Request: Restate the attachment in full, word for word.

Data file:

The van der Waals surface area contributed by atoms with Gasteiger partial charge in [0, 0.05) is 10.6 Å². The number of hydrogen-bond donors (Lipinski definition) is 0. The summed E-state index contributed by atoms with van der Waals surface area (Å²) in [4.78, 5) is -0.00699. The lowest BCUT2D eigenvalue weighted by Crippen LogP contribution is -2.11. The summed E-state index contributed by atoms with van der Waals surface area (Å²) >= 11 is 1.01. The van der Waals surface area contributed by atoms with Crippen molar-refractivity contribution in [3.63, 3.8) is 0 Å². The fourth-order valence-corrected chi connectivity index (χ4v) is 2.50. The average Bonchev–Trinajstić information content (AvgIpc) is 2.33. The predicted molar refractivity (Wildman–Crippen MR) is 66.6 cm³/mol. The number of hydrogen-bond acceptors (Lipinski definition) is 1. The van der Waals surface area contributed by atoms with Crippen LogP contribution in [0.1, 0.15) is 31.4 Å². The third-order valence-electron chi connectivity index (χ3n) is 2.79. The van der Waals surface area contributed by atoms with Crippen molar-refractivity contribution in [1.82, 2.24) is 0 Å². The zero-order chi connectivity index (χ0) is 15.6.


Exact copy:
The van der Waals surface area contributed by atoms with Gasteiger partial charge in [0, 0.05) is 10.6 Å². The number of hydrogen-bond donors (Lipinski definition) is 0. The summed E-state index contributed by atoms with van der Waals surface area (Å²) in [4.78, 5) is -0.00699. The lowest BCUT2D eigenvalue weighted by Crippen LogP contribution is -2.11. The summed E-state index contributed by atoms with van der Waals surface area (Å²) >= 11 is 1.01. The van der Waals surface area contributed by atoms with Crippen molar-refractivity contribution in [3.63, 3.8) is 0 Å². The fourth-order valence-corrected chi connectivity index (χ4v) is 2.50. The average Bonchev–Trinajstić information content (AvgIpc) is 2.33. The predicted molar refractivity (Wildman–Crippen MR) is 66.6 cm³/mol. The number of hydrogen-bond acceptors (Lipinski definition) is 1. The van der Waals surface area contributed by atoms with Crippen LogP contribution in [0.1, 0.15) is 31.4 Å². The third-order valence-electron chi connectivity index (χ3n) is 2.79. The van der Waals surface area contributed by atoms with Crippen molar-refractivity contribution in [1.82, 2.24) is 0 Å². The zero-order chi connectivity index (χ0) is 15.6.